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Shad in Schools

Spring and the last part of the school year often bring anticipations of warm weather and outdoor activities. Spring is also the time of year when the shad bush blooms and the American shad start their migratory journeys up America’s major rivers and their tributaries. Shad in Schools is a course of study designed for school age students and teachers from elementary through high school to heighten their knowledge and awareness of one of America’s most important migratory fish, the American shad. Students will learn concepts related to the shad’s survival and importance in our environment and the food chain, as well as other ecological understandings.

Shad in Schools uses a system of raising American shad from eggs to shad fry through custom built mini shad hatcheries located in classrooms or other easily observed locations. This provides a “hands-on” approach to learning about the American shad and many ecological concepts.  Our program is a complete course of study entailing a four to five week commitment on behalf of teachers and students. It involves much more than just hatching shad fry. Students monitor water temperature, PH, ammonia and nitrate, and chlorine levels by daily testing. The dead eggs are removed and counted. The program combines history, ecology, math, science, presentation skills, research opportunities and more into a meaningful end-of-the year project.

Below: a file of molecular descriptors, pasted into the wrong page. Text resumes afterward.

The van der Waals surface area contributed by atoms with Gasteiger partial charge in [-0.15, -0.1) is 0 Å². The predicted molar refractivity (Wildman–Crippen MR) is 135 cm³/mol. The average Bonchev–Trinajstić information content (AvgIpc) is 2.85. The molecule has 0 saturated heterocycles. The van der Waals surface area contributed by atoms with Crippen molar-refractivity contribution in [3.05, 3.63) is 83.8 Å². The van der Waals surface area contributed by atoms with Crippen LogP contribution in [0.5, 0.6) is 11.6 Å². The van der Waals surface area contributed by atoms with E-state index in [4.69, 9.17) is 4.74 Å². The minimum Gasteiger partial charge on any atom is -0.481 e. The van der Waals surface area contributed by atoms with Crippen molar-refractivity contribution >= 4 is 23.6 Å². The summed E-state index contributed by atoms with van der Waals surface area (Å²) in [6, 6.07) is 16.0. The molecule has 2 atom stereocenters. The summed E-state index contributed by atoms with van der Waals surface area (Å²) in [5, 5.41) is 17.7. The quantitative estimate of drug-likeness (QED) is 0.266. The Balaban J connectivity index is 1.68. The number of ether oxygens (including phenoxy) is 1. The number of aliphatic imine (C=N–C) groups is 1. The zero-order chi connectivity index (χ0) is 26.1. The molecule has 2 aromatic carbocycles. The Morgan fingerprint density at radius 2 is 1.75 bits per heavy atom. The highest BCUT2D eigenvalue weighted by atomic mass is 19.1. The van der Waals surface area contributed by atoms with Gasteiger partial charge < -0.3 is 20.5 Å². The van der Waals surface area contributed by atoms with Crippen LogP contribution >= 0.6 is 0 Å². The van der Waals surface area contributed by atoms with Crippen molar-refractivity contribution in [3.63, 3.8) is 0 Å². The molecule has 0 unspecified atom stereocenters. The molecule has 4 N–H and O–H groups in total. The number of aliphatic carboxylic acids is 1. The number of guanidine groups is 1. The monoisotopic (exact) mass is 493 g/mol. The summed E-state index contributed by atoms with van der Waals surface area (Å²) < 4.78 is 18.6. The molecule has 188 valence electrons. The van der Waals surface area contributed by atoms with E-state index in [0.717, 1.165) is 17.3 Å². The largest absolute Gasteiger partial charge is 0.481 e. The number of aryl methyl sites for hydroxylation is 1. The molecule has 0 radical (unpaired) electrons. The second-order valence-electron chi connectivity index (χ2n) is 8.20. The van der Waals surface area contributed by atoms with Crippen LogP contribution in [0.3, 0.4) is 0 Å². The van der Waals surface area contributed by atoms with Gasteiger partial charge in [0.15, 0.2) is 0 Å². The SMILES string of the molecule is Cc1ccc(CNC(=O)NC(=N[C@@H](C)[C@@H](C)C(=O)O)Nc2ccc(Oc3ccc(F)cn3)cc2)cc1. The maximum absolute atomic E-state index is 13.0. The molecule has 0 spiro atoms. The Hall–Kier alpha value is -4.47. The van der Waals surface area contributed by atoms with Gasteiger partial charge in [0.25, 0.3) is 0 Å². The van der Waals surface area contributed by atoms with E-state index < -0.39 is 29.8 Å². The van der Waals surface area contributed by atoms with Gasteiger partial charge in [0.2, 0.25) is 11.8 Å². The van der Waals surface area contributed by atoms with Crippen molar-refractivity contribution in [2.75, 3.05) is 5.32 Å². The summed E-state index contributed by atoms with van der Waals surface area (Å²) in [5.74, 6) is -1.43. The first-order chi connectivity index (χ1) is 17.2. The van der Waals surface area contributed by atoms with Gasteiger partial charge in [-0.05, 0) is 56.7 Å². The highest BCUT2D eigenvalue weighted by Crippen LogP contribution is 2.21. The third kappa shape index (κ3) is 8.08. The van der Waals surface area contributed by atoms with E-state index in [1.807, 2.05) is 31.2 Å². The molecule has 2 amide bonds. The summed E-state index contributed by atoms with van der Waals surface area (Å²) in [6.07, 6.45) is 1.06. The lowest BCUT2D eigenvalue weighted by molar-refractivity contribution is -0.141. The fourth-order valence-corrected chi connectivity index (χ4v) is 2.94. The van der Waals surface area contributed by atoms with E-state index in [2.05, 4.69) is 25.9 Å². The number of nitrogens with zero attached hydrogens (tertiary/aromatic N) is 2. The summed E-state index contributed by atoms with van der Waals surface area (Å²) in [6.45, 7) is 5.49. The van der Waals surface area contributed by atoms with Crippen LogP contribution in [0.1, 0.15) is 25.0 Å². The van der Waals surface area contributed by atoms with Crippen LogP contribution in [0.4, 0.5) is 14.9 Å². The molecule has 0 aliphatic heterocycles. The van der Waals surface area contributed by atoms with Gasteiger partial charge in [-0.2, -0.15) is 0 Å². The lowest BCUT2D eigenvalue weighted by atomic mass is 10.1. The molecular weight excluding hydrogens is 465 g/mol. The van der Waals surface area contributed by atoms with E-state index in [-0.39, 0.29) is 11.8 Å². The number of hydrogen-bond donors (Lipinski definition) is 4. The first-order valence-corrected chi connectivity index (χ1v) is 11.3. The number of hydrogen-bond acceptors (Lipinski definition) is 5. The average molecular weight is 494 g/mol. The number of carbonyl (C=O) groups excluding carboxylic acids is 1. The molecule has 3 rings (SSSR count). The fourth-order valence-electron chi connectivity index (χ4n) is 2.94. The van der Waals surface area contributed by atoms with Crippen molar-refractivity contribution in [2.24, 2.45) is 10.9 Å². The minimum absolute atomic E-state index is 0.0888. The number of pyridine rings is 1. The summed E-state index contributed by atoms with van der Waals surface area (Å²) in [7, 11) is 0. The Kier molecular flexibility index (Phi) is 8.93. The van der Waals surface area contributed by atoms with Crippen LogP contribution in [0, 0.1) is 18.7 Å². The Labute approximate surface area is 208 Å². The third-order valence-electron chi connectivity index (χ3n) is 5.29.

The program was developed in response to the continuing critical decline in shad populations in the past two decades. It is patterned after the highly successful “Schools in Schools” program developed by Mr. Jim Cummins, present Director of Living Resources for the Potomac River Basin. Mr. Cummins, along with teachers from the Westbrook Elementary School and others, developed a method of hatching American shad in custom-made tanks in classroom settings. His school program involved teachers, students, parents, and community members which created so much awareness of the plight of the shad that action was taken to restore the shad on many fronts. The Potomac is now the only major river on the East Coast to have a significant increase in the shad population. It is hoped that with the Shad In Schools program our rivers will again “run silver again.”